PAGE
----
Monday, September 15, 2014

Straight From the Mouth of 'Two Empty Thrones' C.H. MacLean

To young C. H. MacLean, books were everything: mind-food, friends, and fun. They gave the shy middle child’s life color and energy. Amazingly, not everyone saw them that way. Seeing a laundry hamper full of books approach her, the librarian scolded C. H. for trying to check them all out. “You’ll never read that many before they expire!” C. H. was surprised, having shown great restraint only by keeping a list of books to check out next time. Thoroughly abashed, C. H. waited three whole days after finishing that lot before going back for more.

With an internal world more vivid than the real one, C. H. was chastised for reading in the library instead of going to class. “Neurotic, needs medical help,” the teacher diagnosed. C. H.’s father, a psychologist, just laughed when he heard. “She’s just upset because those books are more challenging than her class.” C. H. realized making up stories was just as fun as reading, and harder to get caught doing. So for a while, C. H. crafted stories and characters out of wisps and trinkets, with every toy growing an elaborate personality.
But toys were not mature, and stories weren’t respectable for a family of doctors. So C. H. grew up and learned to read serious books and study hard, shelving foolish fantasies for serious work.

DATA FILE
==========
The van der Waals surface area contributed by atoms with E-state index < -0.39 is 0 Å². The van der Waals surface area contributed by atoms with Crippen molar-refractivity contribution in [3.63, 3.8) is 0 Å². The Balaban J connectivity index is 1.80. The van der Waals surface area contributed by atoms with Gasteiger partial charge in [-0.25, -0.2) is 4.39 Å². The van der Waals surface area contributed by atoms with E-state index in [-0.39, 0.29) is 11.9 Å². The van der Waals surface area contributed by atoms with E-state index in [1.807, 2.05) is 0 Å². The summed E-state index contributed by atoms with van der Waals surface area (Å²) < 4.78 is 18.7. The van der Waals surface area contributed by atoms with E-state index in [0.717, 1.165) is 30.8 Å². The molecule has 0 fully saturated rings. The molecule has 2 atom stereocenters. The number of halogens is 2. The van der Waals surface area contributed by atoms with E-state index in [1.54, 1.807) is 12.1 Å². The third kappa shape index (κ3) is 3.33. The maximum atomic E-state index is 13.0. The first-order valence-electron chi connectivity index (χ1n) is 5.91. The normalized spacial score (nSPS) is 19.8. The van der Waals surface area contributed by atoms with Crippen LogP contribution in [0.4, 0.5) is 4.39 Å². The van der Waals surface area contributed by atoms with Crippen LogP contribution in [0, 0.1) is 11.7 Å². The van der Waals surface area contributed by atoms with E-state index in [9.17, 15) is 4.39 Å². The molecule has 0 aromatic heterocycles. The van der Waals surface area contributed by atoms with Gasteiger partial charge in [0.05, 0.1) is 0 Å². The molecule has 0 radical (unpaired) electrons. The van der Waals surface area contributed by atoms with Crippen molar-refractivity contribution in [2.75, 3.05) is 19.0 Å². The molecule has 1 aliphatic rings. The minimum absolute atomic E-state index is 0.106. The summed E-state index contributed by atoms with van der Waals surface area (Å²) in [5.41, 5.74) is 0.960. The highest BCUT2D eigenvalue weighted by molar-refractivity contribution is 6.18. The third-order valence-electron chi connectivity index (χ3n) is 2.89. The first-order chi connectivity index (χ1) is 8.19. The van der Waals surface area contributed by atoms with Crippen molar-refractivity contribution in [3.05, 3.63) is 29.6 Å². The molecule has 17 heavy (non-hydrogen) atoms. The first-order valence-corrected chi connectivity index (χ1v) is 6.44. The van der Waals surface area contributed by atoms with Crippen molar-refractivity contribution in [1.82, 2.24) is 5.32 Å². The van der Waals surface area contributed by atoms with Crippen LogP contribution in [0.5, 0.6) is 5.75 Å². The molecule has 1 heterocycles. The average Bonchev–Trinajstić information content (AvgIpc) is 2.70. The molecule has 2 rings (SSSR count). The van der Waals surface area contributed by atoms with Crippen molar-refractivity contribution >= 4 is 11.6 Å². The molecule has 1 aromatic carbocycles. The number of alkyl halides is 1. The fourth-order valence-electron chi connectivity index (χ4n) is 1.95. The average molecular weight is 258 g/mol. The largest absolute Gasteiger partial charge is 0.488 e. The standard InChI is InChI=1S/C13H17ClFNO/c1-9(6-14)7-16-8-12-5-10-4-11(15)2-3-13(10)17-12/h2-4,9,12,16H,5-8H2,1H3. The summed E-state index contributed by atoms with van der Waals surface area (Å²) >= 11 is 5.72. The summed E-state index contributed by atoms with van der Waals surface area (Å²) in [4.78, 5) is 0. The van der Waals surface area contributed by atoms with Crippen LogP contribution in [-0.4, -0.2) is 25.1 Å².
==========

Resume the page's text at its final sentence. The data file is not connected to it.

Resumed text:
Years passed in a black and white blur. Then, unpredictably falling in love all the way to a magical marriage rattled C. H.’s orderly world. A crazy idea slipped in a resulting crack and wouldn’t leave. “Write the book you want to read,” it said. “Write? As in, a fantasy novel? But I’m not creative,” C. H. protested. The idea, and C. H.’s spouse, rolled their eyes.

So one day, C. H. started writing. Just to try it, not that it would go anywhere. Big mistake. Decades of pent-up passion started pouring out, making a mess of an orderly life. It only got worse. Soon, stories popped up everywhere- in dreams, while exercising, or out of spite, in the middle of a work meeting. “But it’s not important work,” C. H. pleaded weakly. “They are not food, or friends, or…” But it was too late. C. H. had re-discovered that, like books, life should be fun too. Now, writing is a compulsion, and a calling.

C. H. lives in a Pacific Northwest forest with five cats, two kids, one spouse, and absolutely no dragons or elves, faeries, or demons… that are willing to be named, at least.

His latest book is the YA fantasy, Two Empty Thrones.

For More Information

Thanks for letting us interrogate interview you!  Can you give us a go-for-the-gut answer as to why you wanted to be an

I've always loved to read, and knew the power of a good book. When I finally realized I could write books like that, I wanted to give back, inspire and invigorate others like other authors had done for me.

Tell us (we won’t tell promise!) is it all it’s cracked up to be?  I mean what are the perks and what are the demands?

The demands are strong: an almost overwhelming urge to write, but knowing to finish anything takes forever. You can always edit some more, tweak it here and there. And there is no guarantee that it will be liked. Unless readers know about your book, how can they enjoy it? And with the volume of books already out there, how can they know about yours?

Compared to my other job, though, I love being a writer. It really feels like a calling, like I'm doing something to make the world brighter and more fun.